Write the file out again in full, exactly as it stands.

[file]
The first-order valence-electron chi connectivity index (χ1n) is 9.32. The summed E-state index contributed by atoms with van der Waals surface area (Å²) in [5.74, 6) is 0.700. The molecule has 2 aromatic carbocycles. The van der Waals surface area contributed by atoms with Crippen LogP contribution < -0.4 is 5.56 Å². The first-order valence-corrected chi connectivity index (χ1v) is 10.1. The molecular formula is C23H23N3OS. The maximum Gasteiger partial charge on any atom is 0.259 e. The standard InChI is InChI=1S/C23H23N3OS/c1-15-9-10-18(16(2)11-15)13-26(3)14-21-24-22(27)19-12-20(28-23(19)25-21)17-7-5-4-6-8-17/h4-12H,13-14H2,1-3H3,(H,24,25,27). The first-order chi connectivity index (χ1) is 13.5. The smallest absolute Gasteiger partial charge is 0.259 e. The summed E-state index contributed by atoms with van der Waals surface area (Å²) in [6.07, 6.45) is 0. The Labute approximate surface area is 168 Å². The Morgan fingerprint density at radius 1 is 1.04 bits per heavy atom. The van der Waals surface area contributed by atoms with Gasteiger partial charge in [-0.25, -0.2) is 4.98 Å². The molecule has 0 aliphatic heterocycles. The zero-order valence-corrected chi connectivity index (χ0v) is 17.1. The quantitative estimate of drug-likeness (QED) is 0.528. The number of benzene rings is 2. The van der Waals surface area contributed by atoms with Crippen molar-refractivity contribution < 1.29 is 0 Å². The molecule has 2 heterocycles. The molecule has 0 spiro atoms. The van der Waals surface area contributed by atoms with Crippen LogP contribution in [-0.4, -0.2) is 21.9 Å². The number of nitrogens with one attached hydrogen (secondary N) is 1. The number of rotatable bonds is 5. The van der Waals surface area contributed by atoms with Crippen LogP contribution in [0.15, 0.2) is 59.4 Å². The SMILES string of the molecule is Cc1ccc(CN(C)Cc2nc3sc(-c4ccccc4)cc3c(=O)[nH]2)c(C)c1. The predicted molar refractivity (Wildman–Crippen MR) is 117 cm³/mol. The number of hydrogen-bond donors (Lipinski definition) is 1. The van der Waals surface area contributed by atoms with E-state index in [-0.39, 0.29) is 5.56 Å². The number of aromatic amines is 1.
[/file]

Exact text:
The first-order valence-electron chi connectivity index (χ1n) is 9.32. The summed E-state index contributed by atoms with van der Waals surface area (Å²) in [5.74, 6) is 0.700. The molecule has 2 aromatic carbocycles. The van der Waals surface area contributed by atoms with Crippen LogP contribution < -0.4 is 5.56 Å². The first-order valence-corrected chi connectivity index (χ1v) is 10.1. The molecular formula is C23H23N3OS. The maximum Gasteiger partial charge on any atom is 0.259 e. The standard InChI is InChI=1S/C23H23N3OS/c1-15-9-10-18(16(2)11-15)13-26(3)14-21-24-22(27)19-12-20(28-23(19)25-21)17-7-5-4-6-8-17/h4-12H,13-14H2,1-3H3,(H,24,25,27). The first-order chi connectivity index (χ1) is 13.5. The smallest absolute Gasteiger partial charge is 0.259 e. The summed E-state index contributed by atoms with van der Waals surface area (Å²) in [6.07, 6.45) is 0. The Labute approximate surface area is 168 Å². The Morgan fingerprint density at radius 1 is 1.04 bits per heavy atom. The van der Waals surface area contributed by atoms with Gasteiger partial charge in [-0.25, -0.2) is 4.98 Å². The molecule has 0 aliphatic heterocycles. The zero-order valence-corrected chi connectivity index (χ0v) is 17.1. The quantitative estimate of drug-likeness (QED) is 0.528. The number of benzene rings is 2. The van der Waals surface area contributed by atoms with Crippen molar-refractivity contribution < 1.29 is 0 Å². The molecule has 2 heterocycles. The molecule has 0 spiro atoms. The van der Waals surface area contributed by atoms with Crippen LogP contribution in [-0.4, -0.2) is 21.9 Å². The number of nitrogens with one attached hydrogen (secondary N) is 1. The number of rotatable bonds is 5. The van der Waals surface area contributed by atoms with Crippen LogP contribution in [0.15, 0.2) is 59.4 Å². The SMILES string of the molecule is Cc1ccc(CN(C)Cc2nc3sc(-c4ccccc4)cc3c(=O)[nH]2)c(C)c1. The predicted molar refractivity (Wildman–Crippen MR) is 117 cm³/mol. The number of hydrogen-bond donors (Lipinski definition) is 1. The van der Waals surface area contributed by atoms with E-state index in [-0.39, 0.29) is 5.56 Å². The number of aromatic amines is 1.